11-23-2003, 08:03 AM
Almost three years now we are very happy we went with porcelain. No complains - easy to clean/maintain and looks good (minimal slippage).
Has anyone used the Epoxy compsoite floor or talked with anyone that has used it. I am getting ready to replace VCT and am considering going back with VCT around the dryers and other dry areas and anti skid vinyl in front of washers. Had looked at ceramic but did not want keep the business closed an estimated week I was told the installer needed.
11-30-2003, 01:12 AM
Get a different installer. I had mine work from 10pm till 2am for about 2 weeks to do the job.
11-30-2003, 09:24 PM
i agree with howard. get another installer. depending on the amount of sq.footage, you should get it done in a reasonable amount of time. i have a 1200 sq. ft. store and i did the existing ceramic rip out in one night. installed in two days. grouted and finished in one more day. and mack, stay away from vinyl. even vct is better than vinyl. trust me, i've been in the flooring business for 20 yrs. you want to put something down that you wont have to woory about for a long, long time. and vinyl is definately not it.
12-01-2003, 02:12 PM
My store still has the original flooring (9" tile) that is going on 35 years old, and still looks good. Perhaps if I owned my building, I would replace, but since I lease, it's definitly not worth the investment to me. I'll put the ceramic tile in my condo.
The tile I referred to as vinyl is a 16in x 16 in rubber with raised circles for anti skid when wet that is installed with an epoxy adhesive. Is this the type of material you had the problem with? Cost for these areas was quoted at $5.00 per ft and VCT at $1.50 including taking up the existing 12in x 12 in VCT. Also I have seen 12 in x 12 in VCT that has a sandpaper type finish but this was not what was quoted. Would the sandpaper type be better than the vinyl, rubber tile. Do these prices seem in line?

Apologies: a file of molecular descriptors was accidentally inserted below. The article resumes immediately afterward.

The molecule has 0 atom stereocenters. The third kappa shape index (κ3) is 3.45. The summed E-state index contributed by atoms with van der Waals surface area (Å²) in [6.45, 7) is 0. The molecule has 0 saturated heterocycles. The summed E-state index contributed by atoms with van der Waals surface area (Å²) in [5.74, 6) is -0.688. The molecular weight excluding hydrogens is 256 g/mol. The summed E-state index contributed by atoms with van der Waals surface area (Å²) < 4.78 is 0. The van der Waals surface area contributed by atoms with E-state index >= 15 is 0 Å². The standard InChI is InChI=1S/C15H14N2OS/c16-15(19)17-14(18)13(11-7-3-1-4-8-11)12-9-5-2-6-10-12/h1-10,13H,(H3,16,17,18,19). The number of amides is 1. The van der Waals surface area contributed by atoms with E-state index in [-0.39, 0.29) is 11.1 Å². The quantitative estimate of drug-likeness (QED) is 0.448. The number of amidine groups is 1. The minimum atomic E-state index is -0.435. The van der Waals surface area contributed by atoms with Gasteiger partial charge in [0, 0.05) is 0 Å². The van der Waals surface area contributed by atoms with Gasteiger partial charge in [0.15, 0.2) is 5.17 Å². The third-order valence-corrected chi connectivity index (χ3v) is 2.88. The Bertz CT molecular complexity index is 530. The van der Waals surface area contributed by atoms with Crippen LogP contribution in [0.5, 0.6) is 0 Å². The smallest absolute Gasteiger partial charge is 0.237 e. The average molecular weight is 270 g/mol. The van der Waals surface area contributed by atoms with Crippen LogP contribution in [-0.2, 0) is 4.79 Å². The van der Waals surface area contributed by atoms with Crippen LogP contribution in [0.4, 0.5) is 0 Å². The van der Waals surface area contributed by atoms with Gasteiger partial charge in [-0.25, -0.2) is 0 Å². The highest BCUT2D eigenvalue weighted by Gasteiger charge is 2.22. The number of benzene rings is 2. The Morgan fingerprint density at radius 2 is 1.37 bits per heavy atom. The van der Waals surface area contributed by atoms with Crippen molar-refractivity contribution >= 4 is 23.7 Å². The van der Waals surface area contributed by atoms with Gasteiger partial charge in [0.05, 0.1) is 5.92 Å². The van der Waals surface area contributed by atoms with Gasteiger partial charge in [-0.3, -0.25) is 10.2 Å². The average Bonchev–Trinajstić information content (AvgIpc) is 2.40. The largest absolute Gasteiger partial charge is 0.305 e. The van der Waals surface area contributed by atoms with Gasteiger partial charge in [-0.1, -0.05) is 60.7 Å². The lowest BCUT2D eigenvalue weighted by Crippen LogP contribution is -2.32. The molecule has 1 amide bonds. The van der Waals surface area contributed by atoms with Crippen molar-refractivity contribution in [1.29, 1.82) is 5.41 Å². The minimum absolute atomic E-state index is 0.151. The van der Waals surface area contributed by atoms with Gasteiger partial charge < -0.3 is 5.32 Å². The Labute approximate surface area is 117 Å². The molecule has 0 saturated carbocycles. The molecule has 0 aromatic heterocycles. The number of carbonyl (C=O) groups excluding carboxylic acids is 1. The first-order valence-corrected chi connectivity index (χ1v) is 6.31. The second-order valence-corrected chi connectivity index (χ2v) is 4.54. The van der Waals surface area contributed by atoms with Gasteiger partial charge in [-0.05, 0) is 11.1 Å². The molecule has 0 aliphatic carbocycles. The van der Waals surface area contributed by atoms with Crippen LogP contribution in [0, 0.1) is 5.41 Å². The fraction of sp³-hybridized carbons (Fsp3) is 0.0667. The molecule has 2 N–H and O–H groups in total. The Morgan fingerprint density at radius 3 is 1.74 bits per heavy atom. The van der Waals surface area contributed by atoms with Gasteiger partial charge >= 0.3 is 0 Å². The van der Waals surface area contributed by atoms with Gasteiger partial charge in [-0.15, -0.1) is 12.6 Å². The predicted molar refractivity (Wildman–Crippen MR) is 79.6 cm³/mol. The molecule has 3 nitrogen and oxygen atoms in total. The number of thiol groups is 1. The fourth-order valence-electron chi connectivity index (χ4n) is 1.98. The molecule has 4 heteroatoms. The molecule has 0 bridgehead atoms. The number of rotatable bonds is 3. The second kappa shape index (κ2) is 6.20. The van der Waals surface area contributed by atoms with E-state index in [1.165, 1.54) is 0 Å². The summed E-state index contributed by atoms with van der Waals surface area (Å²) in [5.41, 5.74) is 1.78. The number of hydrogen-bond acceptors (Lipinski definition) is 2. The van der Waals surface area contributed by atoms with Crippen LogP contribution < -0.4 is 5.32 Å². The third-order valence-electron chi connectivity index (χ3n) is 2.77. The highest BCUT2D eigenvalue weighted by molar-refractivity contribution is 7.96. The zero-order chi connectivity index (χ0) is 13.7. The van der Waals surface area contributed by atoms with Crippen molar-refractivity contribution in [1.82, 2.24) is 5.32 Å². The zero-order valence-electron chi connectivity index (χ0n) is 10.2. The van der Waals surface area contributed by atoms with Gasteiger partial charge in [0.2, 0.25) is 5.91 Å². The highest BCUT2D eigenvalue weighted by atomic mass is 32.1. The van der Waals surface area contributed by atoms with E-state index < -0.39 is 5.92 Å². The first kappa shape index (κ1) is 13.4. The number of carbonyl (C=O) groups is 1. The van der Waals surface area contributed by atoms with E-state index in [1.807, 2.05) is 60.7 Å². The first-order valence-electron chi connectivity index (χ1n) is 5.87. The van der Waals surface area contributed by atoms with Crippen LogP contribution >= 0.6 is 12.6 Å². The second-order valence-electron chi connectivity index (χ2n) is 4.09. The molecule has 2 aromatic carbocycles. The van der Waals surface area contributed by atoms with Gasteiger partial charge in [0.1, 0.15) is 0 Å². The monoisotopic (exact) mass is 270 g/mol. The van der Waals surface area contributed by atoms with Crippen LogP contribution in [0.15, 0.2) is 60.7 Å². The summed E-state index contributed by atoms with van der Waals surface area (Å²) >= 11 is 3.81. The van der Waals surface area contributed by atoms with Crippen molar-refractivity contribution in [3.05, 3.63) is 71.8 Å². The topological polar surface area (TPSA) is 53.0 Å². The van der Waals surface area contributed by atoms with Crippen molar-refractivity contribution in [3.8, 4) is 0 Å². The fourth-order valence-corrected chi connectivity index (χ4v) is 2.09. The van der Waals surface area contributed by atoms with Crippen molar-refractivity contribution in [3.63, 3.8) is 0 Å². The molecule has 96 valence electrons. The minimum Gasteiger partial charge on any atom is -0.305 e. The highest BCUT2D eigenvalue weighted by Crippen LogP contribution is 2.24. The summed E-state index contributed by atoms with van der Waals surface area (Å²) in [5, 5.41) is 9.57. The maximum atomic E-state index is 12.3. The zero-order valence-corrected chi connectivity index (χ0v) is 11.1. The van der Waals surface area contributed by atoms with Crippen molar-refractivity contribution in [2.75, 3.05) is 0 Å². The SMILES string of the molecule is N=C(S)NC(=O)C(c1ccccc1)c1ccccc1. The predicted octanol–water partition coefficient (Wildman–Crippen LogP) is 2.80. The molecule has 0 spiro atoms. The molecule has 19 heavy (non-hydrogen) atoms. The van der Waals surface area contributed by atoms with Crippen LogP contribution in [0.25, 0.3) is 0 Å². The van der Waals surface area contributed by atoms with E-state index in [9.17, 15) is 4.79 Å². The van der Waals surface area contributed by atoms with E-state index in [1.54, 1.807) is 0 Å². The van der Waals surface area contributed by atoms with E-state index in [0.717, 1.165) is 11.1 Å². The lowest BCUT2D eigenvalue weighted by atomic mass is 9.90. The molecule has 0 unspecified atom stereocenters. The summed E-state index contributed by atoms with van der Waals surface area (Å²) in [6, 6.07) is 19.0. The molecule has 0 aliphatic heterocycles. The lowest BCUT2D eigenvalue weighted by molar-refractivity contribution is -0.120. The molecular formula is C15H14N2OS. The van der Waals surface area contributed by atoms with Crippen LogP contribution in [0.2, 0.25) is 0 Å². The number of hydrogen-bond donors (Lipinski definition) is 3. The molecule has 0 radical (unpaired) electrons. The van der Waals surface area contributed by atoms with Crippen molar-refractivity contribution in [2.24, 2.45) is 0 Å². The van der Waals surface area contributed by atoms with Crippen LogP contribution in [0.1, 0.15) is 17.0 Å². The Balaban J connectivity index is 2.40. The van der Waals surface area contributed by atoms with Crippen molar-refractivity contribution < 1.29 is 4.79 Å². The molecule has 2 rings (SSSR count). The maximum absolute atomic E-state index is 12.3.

12-03-2003, 01:15 AM
the rubber skid resistant floor is an exellent way to go. its primarily used in restaurants , diners, and even boats. great choice if your trying to control slippage. and the price you got is reasonable. i would go with it. although vct tile is nicer to look at, it wont last nearly as long. and unless your going with porcelain . or a poured or sprayed floor, its the next best thing. have you looked into colorstone? ask your local commercial floor guys about it. nice colors, everlasting, but expensive. never dealt with it myself ,ive seen it done in nightclubs, bars, catering halls, etc.
Is the colorstone only for finishing the concrete when it is originally poured and finished or is it also for an existing building? I have not been able to find anything about it in my area.
12-23-2003, 02:54 AM
Anybody have an opion on rubber flooring?
01-14-2004, 01:46 AM
mack, as far as i know, you can use colorstone on an existing floor. , but like said, its pretty expensive, and hard to find people to do it. you should look into a poured epoxy floor too. like the supermarkets have . easier to find. although i really believe if you look hard enough you will find a company for colorstone. what state are you in? i could try to find a compny in your area for you, if you want.
I traded this week on anti-skid rubber in front of all washers, doors and restroom and vct in the other areas. I wll make the store non smoking after the installation due to concerns that the rubber may get burned with cigarette butts.